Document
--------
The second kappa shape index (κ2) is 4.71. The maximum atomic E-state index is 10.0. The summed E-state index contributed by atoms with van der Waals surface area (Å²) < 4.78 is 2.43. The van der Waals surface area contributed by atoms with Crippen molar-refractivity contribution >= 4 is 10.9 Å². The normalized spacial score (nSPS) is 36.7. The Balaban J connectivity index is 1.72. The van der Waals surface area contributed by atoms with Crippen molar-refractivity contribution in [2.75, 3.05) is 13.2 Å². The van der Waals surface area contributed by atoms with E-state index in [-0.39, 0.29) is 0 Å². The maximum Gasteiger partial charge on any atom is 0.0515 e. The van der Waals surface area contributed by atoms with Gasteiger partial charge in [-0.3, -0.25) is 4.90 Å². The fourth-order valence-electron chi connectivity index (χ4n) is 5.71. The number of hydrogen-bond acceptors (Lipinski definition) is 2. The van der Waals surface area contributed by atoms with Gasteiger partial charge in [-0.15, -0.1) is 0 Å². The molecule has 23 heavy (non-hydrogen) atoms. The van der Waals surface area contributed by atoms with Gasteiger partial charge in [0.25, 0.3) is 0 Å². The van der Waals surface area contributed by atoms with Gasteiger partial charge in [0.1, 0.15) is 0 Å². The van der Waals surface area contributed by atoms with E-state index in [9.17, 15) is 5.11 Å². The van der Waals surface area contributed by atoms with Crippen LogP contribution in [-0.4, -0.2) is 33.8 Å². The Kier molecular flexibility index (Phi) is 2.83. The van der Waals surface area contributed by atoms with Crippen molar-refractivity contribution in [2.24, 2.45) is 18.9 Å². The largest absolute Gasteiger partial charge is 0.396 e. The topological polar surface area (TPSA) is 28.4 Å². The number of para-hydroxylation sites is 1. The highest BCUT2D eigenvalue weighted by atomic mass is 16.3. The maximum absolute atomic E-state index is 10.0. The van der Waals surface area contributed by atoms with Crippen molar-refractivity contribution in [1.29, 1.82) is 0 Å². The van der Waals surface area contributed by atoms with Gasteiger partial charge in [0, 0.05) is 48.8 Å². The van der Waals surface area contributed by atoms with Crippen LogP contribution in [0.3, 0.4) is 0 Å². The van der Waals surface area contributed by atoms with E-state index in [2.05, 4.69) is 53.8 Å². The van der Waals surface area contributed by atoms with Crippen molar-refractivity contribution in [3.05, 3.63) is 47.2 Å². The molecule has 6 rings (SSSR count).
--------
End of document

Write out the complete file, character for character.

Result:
The second kappa shape index (κ2) is 4.71. The maximum atomic E-state index is 10.0. The summed E-state index contributed by atoms with van der Waals surface area (Å²) < 4.78 is 2.43. The van der Waals surface area contributed by atoms with Crippen molar-refractivity contribution >= 4 is 10.9 Å². The normalized spacial score (nSPS) is 36.7. The Balaban J connectivity index is 1.72. The van der Waals surface area contributed by atoms with Crippen molar-refractivity contribution in [2.75, 3.05) is 13.2 Å². The van der Waals surface area contributed by atoms with E-state index in [-0.39, 0.29) is 0 Å². The maximum Gasteiger partial charge on any atom is 0.0515 e. The van der Waals surface area contributed by atoms with Gasteiger partial charge in [-0.3, -0.25) is 4.90 Å². The fourth-order valence-electron chi connectivity index (χ4n) is 5.71. The number of hydrogen-bond acceptors (Lipinski definition) is 2. The van der Waals surface area contributed by atoms with Gasteiger partial charge in [-0.15, -0.1) is 0 Å². The molecule has 23 heavy (non-hydrogen) atoms. The van der Waals surface area contributed by atoms with Gasteiger partial charge in [0.25, 0.3) is 0 Å². The van der Waals surface area contributed by atoms with Gasteiger partial charge in [0.1, 0.15) is 0 Å². The van der Waals surface area contributed by atoms with E-state index in [9.17, 15) is 5.11 Å². The van der Waals surface area contributed by atoms with Crippen LogP contribution in [-0.4, -0.2) is 33.8 Å². The Kier molecular flexibility index (Phi) is 2.83. The van der Waals surface area contributed by atoms with Crippen molar-refractivity contribution in [2.24, 2.45) is 18.9 Å². The largest absolute Gasteiger partial charge is 0.396 e. The topological polar surface area (TPSA) is 28.4 Å². The number of para-hydroxylation sites is 1. The highest BCUT2D eigenvalue weighted by atomic mass is 16.3. The maximum absolute atomic E-state index is 10.0. The van der Waals surface area contributed by atoms with Crippen molar-refractivity contribution in [1.29, 1.82) is 0 Å². The van der Waals surface area contributed by atoms with Gasteiger partial charge in [0, 0.05) is 48.8 Å². The van der Waals surface area contributed by atoms with Crippen LogP contribution in [0.3, 0.4) is 0 Å². The van der Waals surface area contributed by atoms with E-state index in [2.05, 4.69) is 53.8 Å². The van der Waals surface area contributed by atoms with Crippen molar-refractivity contribution in [3.05, 3.63) is 47.2 Å². The molecule has 6 rings (SSSR count).